Hundreds of thousands of Europeans rushed to sign up for .eu Internet domain suffixes on Friday, the first day for registrations by individuals, the European Commission said.
"The demand of European citizens and companies will show whether they believe in Europe," Commissioner for Information and Society Viviane Reding told reporters.
In addition to the .eu domain, each of the 25 member countries has its own domain suffix, as well as the familiar .com, .org and .int. names to choose from.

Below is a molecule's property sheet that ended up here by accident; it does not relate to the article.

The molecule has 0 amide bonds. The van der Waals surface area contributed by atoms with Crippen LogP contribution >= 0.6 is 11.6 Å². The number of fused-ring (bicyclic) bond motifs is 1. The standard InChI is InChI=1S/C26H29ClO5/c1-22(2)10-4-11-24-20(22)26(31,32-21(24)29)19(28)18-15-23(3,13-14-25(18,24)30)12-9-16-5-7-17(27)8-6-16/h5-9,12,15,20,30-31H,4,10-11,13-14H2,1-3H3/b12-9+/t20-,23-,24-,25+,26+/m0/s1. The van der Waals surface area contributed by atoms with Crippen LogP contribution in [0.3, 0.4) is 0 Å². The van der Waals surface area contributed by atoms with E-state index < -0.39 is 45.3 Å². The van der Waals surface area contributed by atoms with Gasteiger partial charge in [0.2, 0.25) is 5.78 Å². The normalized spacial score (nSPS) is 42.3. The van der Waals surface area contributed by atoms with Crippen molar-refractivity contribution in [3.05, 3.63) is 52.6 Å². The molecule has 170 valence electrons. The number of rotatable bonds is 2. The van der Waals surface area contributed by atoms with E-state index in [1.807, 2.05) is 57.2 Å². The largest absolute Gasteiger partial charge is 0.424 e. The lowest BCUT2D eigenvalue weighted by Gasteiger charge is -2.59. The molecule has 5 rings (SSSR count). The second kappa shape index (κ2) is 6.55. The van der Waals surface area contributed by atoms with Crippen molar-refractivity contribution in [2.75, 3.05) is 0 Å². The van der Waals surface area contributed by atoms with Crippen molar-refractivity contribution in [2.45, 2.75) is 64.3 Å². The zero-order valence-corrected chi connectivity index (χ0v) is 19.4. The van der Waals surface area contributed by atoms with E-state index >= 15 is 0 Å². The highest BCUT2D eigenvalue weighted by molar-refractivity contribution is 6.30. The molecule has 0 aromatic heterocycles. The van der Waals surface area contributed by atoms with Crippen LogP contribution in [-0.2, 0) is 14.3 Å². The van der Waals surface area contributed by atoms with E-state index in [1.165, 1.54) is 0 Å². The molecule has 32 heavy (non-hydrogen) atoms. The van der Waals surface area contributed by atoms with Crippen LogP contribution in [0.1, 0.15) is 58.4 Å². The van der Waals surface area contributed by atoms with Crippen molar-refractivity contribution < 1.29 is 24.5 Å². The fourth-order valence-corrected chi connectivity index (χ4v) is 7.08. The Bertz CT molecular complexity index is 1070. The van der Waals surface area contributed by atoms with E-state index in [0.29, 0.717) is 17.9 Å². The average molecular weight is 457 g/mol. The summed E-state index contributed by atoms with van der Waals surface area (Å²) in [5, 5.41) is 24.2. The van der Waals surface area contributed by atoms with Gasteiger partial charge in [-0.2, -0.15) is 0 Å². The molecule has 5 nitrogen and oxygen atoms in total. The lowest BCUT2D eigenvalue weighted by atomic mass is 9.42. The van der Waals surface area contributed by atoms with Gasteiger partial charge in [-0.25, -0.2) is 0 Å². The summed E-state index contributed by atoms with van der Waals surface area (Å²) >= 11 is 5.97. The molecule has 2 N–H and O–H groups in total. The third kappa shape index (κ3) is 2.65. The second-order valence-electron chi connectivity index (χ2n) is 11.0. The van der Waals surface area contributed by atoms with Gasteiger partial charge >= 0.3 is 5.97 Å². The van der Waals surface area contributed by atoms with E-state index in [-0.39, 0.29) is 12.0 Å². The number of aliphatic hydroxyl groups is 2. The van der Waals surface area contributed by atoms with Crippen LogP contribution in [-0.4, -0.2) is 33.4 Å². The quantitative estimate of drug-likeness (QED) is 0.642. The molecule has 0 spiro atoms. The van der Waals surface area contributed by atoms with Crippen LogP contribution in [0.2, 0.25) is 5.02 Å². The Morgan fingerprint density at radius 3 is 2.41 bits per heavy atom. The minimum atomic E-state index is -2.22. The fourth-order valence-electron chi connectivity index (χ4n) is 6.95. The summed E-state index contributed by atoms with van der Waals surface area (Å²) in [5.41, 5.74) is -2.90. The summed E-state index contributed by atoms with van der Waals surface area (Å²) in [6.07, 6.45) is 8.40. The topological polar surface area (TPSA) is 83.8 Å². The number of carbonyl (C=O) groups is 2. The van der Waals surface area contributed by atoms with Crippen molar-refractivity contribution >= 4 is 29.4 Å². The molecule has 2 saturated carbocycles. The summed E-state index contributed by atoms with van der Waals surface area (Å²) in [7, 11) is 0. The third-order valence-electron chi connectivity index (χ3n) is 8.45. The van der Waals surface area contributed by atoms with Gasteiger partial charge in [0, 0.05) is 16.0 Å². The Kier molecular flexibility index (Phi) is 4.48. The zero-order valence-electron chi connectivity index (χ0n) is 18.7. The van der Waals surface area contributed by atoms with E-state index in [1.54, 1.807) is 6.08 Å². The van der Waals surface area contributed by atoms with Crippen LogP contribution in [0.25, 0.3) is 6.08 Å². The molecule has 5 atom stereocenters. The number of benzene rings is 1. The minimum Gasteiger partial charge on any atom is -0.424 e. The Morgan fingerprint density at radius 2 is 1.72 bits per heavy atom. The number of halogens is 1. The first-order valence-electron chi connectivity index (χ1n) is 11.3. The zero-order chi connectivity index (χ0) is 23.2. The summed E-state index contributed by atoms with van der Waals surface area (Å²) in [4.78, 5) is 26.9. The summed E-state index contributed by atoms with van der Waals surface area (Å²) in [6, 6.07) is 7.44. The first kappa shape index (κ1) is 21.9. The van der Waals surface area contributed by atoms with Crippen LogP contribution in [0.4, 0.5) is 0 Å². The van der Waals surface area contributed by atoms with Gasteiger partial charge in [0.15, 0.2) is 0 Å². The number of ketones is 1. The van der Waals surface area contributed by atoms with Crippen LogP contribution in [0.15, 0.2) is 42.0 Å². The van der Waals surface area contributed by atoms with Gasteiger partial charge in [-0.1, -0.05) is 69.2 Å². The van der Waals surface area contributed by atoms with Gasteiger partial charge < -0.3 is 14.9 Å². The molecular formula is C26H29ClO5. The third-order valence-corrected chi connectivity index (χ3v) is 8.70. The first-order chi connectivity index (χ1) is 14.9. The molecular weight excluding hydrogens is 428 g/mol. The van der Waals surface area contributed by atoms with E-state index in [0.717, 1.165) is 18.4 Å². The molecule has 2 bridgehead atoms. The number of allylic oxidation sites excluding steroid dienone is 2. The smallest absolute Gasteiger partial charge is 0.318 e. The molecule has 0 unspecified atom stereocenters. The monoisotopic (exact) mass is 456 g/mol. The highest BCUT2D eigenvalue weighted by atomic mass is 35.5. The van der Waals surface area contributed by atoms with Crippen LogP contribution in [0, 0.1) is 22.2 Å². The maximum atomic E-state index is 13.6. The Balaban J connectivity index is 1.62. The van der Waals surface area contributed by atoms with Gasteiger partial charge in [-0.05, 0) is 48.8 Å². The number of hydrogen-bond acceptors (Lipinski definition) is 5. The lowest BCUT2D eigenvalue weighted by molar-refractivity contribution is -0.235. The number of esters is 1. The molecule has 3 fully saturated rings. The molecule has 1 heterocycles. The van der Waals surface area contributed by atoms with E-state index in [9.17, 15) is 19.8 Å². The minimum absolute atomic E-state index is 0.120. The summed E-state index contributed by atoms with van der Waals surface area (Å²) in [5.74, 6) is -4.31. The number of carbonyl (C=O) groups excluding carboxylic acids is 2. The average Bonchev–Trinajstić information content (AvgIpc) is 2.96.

Reding said about 300,000 people had applied for the .eu suffix in the first hour on Friday.
European residents can apply by going to domain registrars listed at www.eurid.org, the Commission said.
The domain name has been open to businesses and organizations since December with more than 300,000 applications, of which 54,000 have been approved.
The Commission expects EURiD to register around 240,000 companies and organizations by the end of this year.
That figure is small compared with the 40 million .com domain names, about 10 million German .de names and .net with 7 million names, a Commission official said.
The registrars listed at EURiD offer varying prices and annual fees, and the Commission advised consumers to shop around.